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Variety is the Spice of Collecting!  Schuco and Their Classic Toy Train:  The Boxes

                                           ... Conclusion                Back to Start of Article

By Doug Burwell TCA #81-16885                     Summer-Fall 2014

An example of some of first red boxes
for Schuco Disneyland monorail accessories

As far as the boxes for the accessories, Schuco first started making them using the same red paper that surrounds the S sets and American sets.  These boxes are harder to collect for specific accessories because many of them are not marked as to what was contained inside.  Therefore, anyone could put just about anything inside these boxes.  However, several of the red boxes do have either paper labels or an ink stamp on them.  The red boxes were of a design that had both a bottom and top creating two individual sections.

I am guessing that the red boxes were only made during the first year of production, from the Fall of 1961 to the Fall of 1962.  Then they were replaced by a blue and white checkered box.  These boxes were constructed of one piece of cardboard and all have flaps and tabs that are susceptible to tearing.  Most of them bear a label stating what is inside.  The label usually includes a picture of the item.

Mark I boxes--Always a red monorail pictured, but the dot
on the end of the box indicated what color of monorail was really inside

Schuco did sell the Mark I monorail by itself, and it did come in a box.  The Mark I consisted of three units, the front engine unit, the middle car, and the rear car.  There is a checkered box for each unit, and each of these boxes fits into another box which organizes everything nicely.  The individual boxes seldom have labels, and the one large box always has a red monorail pictured on the outside.  If a buyer wished to know what color of monorail was inside, one would have to look for the colored dot (red, blue, or silver) that was placed on the end of the box.  There was also a red box for the Mark I monorail.  I have never seen it with a printed labeled, and there are no individual boxes inside.  A note here is that each unit could be purchased individually.  There was probably a red box for these and for sure checkered boxes as mentioned above.  When the checkered individual boxes were displayed for sale, they did have labels on them.  These labeled boxes are extremely hard to find.  Schuco never boxed a complete Mark II or four unit monorail.

Straight track boxes

One accessory that has a variety of styles of boxes is the 6333/1 straight track box.  The most common is the box containing 10 tracks, but Schuco also made a box that fits only 5 straight tracks.  Instead of making another label stating that there were only 5 tracks, Schuco simply stamped a “5” over the “10.”  I have also seen a 6333/1 label on a curved track box which is bigger than the standard straight track box.  It holds 14 straights.  In this case, someone physically marked a “14” over the “10.”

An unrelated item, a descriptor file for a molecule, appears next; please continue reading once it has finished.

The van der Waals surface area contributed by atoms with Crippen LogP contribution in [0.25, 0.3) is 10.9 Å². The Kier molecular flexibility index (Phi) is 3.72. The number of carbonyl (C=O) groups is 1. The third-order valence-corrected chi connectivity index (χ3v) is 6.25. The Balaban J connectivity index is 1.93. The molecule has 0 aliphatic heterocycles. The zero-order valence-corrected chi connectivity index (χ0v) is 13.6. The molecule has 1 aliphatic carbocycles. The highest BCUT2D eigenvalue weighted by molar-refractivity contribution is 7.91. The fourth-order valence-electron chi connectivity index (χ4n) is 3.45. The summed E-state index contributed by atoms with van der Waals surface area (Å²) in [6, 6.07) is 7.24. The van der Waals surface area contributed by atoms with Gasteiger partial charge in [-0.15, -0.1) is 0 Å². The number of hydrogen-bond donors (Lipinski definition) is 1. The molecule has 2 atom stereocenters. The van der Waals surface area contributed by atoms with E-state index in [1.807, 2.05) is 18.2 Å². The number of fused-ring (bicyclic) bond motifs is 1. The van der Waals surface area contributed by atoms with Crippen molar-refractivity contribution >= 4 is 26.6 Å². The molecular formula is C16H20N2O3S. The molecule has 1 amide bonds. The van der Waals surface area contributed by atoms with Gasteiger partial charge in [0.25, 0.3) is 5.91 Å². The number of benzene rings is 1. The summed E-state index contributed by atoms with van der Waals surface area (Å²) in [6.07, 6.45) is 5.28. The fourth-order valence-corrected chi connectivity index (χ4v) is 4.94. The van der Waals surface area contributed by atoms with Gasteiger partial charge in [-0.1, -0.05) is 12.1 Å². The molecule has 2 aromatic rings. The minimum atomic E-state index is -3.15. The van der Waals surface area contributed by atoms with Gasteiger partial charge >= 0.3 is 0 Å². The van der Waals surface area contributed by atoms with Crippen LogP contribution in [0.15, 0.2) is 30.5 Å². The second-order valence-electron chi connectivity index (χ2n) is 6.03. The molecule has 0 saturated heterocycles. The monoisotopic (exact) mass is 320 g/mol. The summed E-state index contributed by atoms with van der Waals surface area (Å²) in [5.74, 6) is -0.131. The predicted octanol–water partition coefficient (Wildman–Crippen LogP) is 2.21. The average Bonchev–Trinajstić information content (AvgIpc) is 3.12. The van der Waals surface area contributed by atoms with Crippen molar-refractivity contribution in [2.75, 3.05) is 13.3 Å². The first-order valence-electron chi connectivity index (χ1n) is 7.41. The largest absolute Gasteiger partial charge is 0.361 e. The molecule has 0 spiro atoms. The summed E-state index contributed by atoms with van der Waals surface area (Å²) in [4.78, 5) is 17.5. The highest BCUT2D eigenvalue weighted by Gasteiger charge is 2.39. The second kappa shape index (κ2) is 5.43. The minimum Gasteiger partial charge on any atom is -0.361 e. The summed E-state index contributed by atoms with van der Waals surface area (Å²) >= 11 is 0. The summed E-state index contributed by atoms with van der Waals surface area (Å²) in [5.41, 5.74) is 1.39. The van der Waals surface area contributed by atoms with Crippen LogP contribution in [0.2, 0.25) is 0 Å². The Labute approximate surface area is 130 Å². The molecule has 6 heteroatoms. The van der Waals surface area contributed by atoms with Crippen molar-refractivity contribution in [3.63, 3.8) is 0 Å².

Insulated boxes

The next accessory that has two styles of boxes is the 6333/16 insulated straight track.  The common one is the one that holds 5 tracks, but I do have a box that contains 10 insulated tracks and is marked from the factory with the “10” ink stamp.

All boxes listed below

The 6333/19 pins have two different sizes of boxes.  Other accessories in this category are the 6333/26 automatic switch controller, the 6333/26/2 special pylon, the 6333/61 15mm pylon, and the 6333/72/3 extension cord for the 6333/27 block signal.  The extension cord box can come with a plain ink stamp label or the more common one with a picture.

Manual switch boxes

The 6333/21L and 6333/21R manual switches can come in the classic blue and white checkered box or a plain brown box.

80mm boxes

The 6333/66 80mm pylon box usually holds 10 pylons, but there is a large box that holds 14.  According to a Canadian collector, there is another small box that holds 6.

One note about the accessory boxes is that Schuco did not waste space.  Many of the accessories barely fit inside, and the ones that contain instruction sheets are really tight.

In my opinion and experience, Schuco collectors value the boxes, but not as heavily as Lionel collectors.  Therefore, it usually does not cost much more to obtain the box for the Schuco accessories.  In general, Schuco Disneyland monorail collectors are willing to pay more for complete set boxes.  Over the years, I have found it enjoyable and challenging to find all the boxes and variations.  It did take me 17 years to find every checkered box for every accessory with the 6333/44 top rail terminal board box being the last one I obtained to complete my collection.  To me, collecting the variety of boxes really adds to my model railroading experience.  Variety IS the spice of collecting, and with Schuco Disneyland monorails, there is not only a variety in the boxes, but in the pieces themselves and in the mechanics of the monorails, but that is another article for the future!

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